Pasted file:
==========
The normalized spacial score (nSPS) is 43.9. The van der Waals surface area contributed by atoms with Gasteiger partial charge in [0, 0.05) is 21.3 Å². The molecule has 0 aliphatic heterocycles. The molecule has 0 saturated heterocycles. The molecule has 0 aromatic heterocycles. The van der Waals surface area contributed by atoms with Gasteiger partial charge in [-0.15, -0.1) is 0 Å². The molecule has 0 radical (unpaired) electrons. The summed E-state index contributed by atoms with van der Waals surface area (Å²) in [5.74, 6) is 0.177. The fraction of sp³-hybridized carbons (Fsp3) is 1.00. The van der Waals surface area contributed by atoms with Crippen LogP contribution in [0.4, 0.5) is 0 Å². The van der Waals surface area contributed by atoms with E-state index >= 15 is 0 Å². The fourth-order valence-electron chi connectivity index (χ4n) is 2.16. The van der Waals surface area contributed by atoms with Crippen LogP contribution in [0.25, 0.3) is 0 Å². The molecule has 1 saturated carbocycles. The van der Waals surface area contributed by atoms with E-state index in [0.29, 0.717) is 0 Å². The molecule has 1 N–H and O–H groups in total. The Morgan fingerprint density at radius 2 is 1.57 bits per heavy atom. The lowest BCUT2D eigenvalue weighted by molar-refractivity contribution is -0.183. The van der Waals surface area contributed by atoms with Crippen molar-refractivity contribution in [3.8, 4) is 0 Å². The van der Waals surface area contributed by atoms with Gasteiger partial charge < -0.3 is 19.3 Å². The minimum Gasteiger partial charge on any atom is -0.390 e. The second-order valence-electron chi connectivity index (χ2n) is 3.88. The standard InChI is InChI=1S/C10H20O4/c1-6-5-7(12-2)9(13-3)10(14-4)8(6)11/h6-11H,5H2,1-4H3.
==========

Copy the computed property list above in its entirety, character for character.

The normalized spacial score (nSPS) is 43.9. The van der Waals surface area contributed by atoms with Gasteiger partial charge in [0, 0.05) is 21.3 Å². The molecule has 0 aliphatic heterocycles. The molecule has 0 saturated heterocycles. The molecule has 0 aromatic heterocycles. The van der Waals surface area contributed by atoms with Gasteiger partial charge in [-0.15, -0.1) is 0 Å². The molecule has 0 radical (unpaired) electrons. The summed E-state index contributed by atoms with van der Waals surface area (Å²) in [5.74, 6) is 0.177. The fraction of sp³-hybridized carbons (Fsp3) is 1.00. The van der Waals surface area contributed by atoms with Crippen LogP contribution in [0.4, 0.5) is 0 Å². The van der Waals surface area contributed by atoms with E-state index >= 15 is 0 Å². The fourth-order valence-electron chi connectivity index (χ4n) is 2.16. The van der Waals surface area contributed by atoms with Crippen LogP contribution in [0.25, 0.3) is 0 Å². The molecule has 1 saturated carbocycles. The van der Waals surface area contributed by atoms with E-state index in [0.29, 0.717) is 0 Å². The molecule has 1 N–H and O–H groups in total. The Morgan fingerprint density at radius 2 is 1.57 bits per heavy atom. The lowest BCUT2D eigenvalue weighted by molar-refractivity contribution is -0.183. The van der Waals surface area contributed by atoms with Crippen molar-refractivity contribution in [3.8, 4) is 0 Å². The van der Waals surface area contributed by atoms with Gasteiger partial charge < -0.3 is 19.3 Å². The minimum Gasteiger partial charge on any atom is -0.390 e. The second-order valence-electron chi connectivity index (χ2n) is 3.88. The standard InChI is InChI=1S/C10H20O4/c1-6-5-7(12-2)9(13-3)10(14-4)8(6)11/h6-11H,5H2,1-4H3.